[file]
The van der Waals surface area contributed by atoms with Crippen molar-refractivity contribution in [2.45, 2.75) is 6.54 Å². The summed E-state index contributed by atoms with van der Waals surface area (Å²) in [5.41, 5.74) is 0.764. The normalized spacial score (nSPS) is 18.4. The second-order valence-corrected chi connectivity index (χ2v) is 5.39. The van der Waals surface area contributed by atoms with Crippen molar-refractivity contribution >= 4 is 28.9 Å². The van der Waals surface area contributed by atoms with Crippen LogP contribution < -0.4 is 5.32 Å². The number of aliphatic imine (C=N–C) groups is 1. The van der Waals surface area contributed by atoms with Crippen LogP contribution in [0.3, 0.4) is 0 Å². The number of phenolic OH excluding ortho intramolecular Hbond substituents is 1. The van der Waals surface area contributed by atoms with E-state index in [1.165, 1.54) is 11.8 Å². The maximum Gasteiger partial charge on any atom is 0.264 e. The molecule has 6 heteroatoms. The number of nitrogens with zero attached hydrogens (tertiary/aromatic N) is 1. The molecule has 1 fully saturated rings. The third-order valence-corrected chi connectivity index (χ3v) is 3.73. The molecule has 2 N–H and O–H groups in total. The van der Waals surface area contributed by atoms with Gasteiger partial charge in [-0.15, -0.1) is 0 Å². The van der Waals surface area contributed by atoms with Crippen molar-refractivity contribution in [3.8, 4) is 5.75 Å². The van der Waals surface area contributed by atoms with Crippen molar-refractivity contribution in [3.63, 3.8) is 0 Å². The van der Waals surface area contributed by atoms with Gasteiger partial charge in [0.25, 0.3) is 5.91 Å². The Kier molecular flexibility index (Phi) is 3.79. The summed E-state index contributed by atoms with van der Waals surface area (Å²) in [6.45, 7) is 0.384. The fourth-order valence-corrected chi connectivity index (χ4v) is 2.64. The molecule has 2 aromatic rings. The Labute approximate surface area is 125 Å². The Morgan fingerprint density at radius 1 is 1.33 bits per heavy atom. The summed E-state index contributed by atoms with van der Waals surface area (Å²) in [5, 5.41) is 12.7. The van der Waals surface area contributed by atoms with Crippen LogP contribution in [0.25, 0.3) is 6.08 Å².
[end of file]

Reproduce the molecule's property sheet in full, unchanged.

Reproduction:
The van der Waals surface area contributed by atoms with Crippen molar-refractivity contribution in [2.45, 2.75) is 6.54 Å². The summed E-state index contributed by atoms with van der Waals surface area (Å²) in [5.41, 5.74) is 0.764. The normalized spacial score (nSPS) is 18.4. The second-order valence-corrected chi connectivity index (χ2v) is 5.39. The van der Waals surface area contributed by atoms with Crippen molar-refractivity contribution >= 4 is 28.9 Å². The van der Waals surface area contributed by atoms with Crippen LogP contribution < -0.4 is 5.32 Å². The number of aliphatic imine (C=N–C) groups is 1. The van der Waals surface area contributed by atoms with Crippen LogP contribution in [0.3, 0.4) is 0 Å². The number of phenolic OH excluding ortho intramolecular Hbond substituents is 1. The van der Waals surface area contributed by atoms with E-state index in [1.165, 1.54) is 11.8 Å². The maximum Gasteiger partial charge on any atom is 0.264 e. The molecule has 6 heteroatoms. The number of nitrogens with zero attached hydrogens (tertiary/aromatic N) is 1. The molecule has 1 fully saturated rings. The third-order valence-corrected chi connectivity index (χ3v) is 3.73. The molecule has 2 N–H and O–H groups in total. The van der Waals surface area contributed by atoms with Gasteiger partial charge in [-0.15, -0.1) is 0 Å². The van der Waals surface area contributed by atoms with Crippen molar-refractivity contribution in [3.8, 4) is 5.75 Å². The van der Waals surface area contributed by atoms with Crippen molar-refractivity contribution in [3.63, 3.8) is 0 Å². The van der Waals surface area contributed by atoms with Gasteiger partial charge in [0.25, 0.3) is 5.91 Å². The Kier molecular flexibility index (Phi) is 3.79. The summed E-state index contributed by atoms with van der Waals surface area (Å²) in [6.45, 7) is 0.384. The fourth-order valence-corrected chi connectivity index (χ4v) is 2.64. The molecule has 2 aromatic rings. The Labute approximate surface area is 125 Å². The Morgan fingerprint density at radius 1 is 1.33 bits per heavy atom. The summed E-state index contributed by atoms with van der Waals surface area (Å²) in [5, 5.41) is 12.7. The van der Waals surface area contributed by atoms with Crippen LogP contribution in [0.25, 0.3) is 6.08 Å².